Sometimes meeting and chatting with existing employees is what tilts a job into favor with a candidate. It's sort of creating that feeling of a referral from a trusted employee, without the candidate actually needing to know them beforehand. Of course, it helps to be sure that your current employees will speak favorably of their experience at the company.
Companies, we know you're doing your best, but keep working at it!
Posted: 10/31/2016 10:29:45 AM
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It's decorative gourd season, guys.
Once those pumpkins are out, the next step towards Fall Appreciation is the annual challenge that plagues everyone each year: figuring out a Halloween costume. When you were younger, it was easy: ghost, cowboy, the occasional superhero. And then the years went by and all of a sudden, anything was fair game. You could still be the Cat in the Hat, but now it's just as acceptable for you to be Ken Bone. There are almost too many options!
While your costume in real life can toe the line of tastefulness (everyone knows on the Monday after Halloween: just don't ask), your work life demands a costume that's appropriate. Your office "doesn't do Halloween?" Doubtful. Get in the creative spirit and be more than just a three-hole punched version of yourself. What's better than a mediocre individual costume? A group costume.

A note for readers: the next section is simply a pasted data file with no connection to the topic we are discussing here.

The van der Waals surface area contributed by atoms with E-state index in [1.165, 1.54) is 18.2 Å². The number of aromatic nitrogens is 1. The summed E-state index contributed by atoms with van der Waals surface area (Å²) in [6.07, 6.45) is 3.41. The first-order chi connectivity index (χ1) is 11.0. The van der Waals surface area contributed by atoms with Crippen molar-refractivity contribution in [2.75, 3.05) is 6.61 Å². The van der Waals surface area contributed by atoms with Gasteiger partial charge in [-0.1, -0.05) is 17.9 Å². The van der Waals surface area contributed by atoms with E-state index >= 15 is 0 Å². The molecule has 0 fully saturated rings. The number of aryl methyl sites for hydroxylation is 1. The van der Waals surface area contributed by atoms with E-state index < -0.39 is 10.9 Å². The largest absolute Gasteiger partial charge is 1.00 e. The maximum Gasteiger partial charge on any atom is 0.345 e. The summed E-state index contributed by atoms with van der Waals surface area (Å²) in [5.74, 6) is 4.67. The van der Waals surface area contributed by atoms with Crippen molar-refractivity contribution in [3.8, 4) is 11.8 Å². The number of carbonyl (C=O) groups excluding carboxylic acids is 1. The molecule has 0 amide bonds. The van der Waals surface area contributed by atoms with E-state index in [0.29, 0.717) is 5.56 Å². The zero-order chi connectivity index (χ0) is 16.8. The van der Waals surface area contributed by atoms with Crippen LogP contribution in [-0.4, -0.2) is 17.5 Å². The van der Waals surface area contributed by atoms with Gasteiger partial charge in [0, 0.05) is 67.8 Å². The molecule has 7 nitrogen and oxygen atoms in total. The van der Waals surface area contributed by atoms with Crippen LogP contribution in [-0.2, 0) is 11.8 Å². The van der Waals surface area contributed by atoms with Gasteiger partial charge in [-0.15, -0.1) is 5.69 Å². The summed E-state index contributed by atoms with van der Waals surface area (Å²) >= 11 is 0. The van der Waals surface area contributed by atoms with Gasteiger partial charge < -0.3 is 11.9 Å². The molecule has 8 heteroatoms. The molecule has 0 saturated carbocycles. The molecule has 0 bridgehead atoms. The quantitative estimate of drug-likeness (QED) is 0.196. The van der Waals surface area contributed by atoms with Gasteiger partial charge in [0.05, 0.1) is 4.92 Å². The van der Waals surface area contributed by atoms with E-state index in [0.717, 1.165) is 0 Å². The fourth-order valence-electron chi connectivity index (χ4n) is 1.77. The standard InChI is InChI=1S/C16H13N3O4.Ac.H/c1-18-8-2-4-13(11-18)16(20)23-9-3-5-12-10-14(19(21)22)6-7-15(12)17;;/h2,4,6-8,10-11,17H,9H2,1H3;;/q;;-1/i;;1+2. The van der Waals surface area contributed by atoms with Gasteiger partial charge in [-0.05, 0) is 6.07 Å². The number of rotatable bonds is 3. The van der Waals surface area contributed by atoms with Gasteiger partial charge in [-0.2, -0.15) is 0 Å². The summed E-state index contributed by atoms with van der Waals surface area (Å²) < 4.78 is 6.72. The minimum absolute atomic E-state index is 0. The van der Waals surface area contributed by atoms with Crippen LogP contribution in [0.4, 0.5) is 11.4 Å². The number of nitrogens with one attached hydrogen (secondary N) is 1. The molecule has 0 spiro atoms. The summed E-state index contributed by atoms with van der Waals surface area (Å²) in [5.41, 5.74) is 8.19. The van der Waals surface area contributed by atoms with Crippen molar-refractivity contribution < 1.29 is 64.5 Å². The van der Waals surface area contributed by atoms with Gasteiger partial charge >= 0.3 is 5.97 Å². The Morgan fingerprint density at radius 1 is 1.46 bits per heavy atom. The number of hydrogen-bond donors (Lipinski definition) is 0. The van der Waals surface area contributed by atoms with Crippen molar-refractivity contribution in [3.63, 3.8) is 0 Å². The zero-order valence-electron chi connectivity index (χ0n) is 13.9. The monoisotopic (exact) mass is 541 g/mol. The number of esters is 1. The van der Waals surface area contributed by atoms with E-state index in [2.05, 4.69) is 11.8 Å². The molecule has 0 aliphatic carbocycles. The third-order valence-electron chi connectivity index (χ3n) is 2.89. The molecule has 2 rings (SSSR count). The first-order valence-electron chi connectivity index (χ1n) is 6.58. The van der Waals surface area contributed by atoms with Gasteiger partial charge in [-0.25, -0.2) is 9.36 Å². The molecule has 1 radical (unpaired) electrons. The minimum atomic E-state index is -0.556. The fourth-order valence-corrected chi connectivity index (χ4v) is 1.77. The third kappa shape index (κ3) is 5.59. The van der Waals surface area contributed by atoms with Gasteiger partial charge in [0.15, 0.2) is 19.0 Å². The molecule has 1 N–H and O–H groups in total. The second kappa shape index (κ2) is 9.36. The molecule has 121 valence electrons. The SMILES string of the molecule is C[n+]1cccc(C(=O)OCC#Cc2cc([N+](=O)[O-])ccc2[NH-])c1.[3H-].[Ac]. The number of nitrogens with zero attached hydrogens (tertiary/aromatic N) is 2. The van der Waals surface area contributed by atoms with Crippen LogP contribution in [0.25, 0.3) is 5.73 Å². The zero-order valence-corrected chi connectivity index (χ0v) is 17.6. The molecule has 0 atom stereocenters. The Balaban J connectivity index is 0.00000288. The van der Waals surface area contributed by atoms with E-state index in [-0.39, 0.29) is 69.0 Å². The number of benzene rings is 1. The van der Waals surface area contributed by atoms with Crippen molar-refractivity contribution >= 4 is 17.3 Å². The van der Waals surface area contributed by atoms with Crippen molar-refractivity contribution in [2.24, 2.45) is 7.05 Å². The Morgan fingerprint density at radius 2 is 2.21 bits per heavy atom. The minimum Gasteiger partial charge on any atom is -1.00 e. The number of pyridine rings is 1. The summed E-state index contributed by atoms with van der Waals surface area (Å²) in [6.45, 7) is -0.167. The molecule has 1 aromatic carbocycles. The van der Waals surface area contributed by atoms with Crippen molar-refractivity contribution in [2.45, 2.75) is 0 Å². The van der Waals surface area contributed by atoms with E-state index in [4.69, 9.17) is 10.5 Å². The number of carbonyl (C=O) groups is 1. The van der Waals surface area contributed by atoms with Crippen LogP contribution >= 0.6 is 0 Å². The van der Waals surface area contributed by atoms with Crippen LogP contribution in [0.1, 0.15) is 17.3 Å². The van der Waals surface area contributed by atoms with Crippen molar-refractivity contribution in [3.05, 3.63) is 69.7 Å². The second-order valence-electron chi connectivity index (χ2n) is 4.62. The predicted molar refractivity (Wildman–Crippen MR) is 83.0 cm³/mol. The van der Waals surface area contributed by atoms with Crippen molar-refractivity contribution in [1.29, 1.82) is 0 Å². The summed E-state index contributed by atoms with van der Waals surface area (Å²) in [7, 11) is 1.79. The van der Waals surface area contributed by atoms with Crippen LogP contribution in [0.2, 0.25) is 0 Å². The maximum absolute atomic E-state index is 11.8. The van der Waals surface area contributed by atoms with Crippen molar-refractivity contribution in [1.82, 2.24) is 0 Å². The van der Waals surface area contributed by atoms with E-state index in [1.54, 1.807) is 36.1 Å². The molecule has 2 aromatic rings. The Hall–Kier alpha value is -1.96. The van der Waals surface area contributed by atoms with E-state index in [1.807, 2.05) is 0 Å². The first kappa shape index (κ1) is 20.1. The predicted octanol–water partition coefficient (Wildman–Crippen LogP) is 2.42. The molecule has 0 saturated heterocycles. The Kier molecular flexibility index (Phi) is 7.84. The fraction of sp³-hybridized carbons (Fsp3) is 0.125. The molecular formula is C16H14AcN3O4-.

In case you're short on ideas, we've compiled a short list of some suggestions that'll get your coworkers excited and won't take too much work.
News team, assemble! Bust out the 70s mustaches and hit the thrift store for an old brown suit. One person gets a cowboy hat and goes as Champ, another person has a neat, combed part and thick glasses and can be Brick. Or if you're a group of ladies, be a news team of Veronica Corningstones. Theres no shortage of quotes you can say all day.